We're going to have to face the fact that this is a war in which the enemy has no qualms about either killing or dying. If we don't want to be burying lots of our own innocent citizens, we're going to have to accept burying lots and lots of terrorists. They are going to force us into this choice. As unpleasant as it is for us to deal with, it's not a difficult choice between the two.

How long are we going to try to be the good guys and take their abuse? How many more 9/11's will we have to endure before we say enough is enough and finally give them the ass-whooping they are so desperately in need of?

There is a point where civility ends and irrational behavior begins. Is it moral for us to let our children's future and our peace-loving way of life be threatened in the name of our so-called "goodness"? I say that is an immoral act of great arrogance. We are betraying all that we know to be good and right in the world to allow ourselves, our children, and the survival of our way of life be threatened by this evil! Shame on us for our equivocating on this matter. Is it an act of goodness to let evil overcome?!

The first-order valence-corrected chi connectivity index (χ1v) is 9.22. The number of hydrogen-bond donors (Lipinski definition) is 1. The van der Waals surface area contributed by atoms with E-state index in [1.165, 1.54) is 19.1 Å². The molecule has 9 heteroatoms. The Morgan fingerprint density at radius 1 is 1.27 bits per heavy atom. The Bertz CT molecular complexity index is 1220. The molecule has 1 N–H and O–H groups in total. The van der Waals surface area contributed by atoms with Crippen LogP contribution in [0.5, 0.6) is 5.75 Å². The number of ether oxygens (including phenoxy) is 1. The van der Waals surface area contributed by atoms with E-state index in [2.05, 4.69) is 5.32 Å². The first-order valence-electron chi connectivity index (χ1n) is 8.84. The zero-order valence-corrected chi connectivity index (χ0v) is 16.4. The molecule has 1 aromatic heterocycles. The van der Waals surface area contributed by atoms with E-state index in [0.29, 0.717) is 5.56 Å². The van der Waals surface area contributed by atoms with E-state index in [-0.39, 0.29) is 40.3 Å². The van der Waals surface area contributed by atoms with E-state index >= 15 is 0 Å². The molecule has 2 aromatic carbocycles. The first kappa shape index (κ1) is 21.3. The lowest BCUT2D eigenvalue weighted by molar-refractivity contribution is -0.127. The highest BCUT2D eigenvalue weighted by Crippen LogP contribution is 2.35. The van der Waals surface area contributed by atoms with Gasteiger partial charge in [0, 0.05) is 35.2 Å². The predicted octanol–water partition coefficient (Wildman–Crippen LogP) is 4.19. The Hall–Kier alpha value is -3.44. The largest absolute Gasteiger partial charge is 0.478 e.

Let's grant them their 72 virgins, thus making their dreams come true and making our children safe to grow up in a world of peace and creativity, rather than terror and destruction. Enough pussy-footing around these bastards. They don't respect it, and they certainly don't deserve it. It is nothing but weakness to them. They don't appreciate it or like us any better for it. It is our Achilles heel. Civilized behavior and fair play are lost on them. We do it at our own peril. Is it worth dying in an office building so that we don't do the "wrong" thing? Are our values not worth defending up-front, rather than as a response to an act of terror? It's not like their intentions are a mystery.

As horrific as the atom bombs on Japan were, they served to end a war that could have gone on for much longer. Previously Declared Retaliation. Let them know about the destruction they will bring on their own religious sites if they insist on attacking innocent Americans.

PDR. Not the Physician's Desk Reference, but just what the doctor ordered.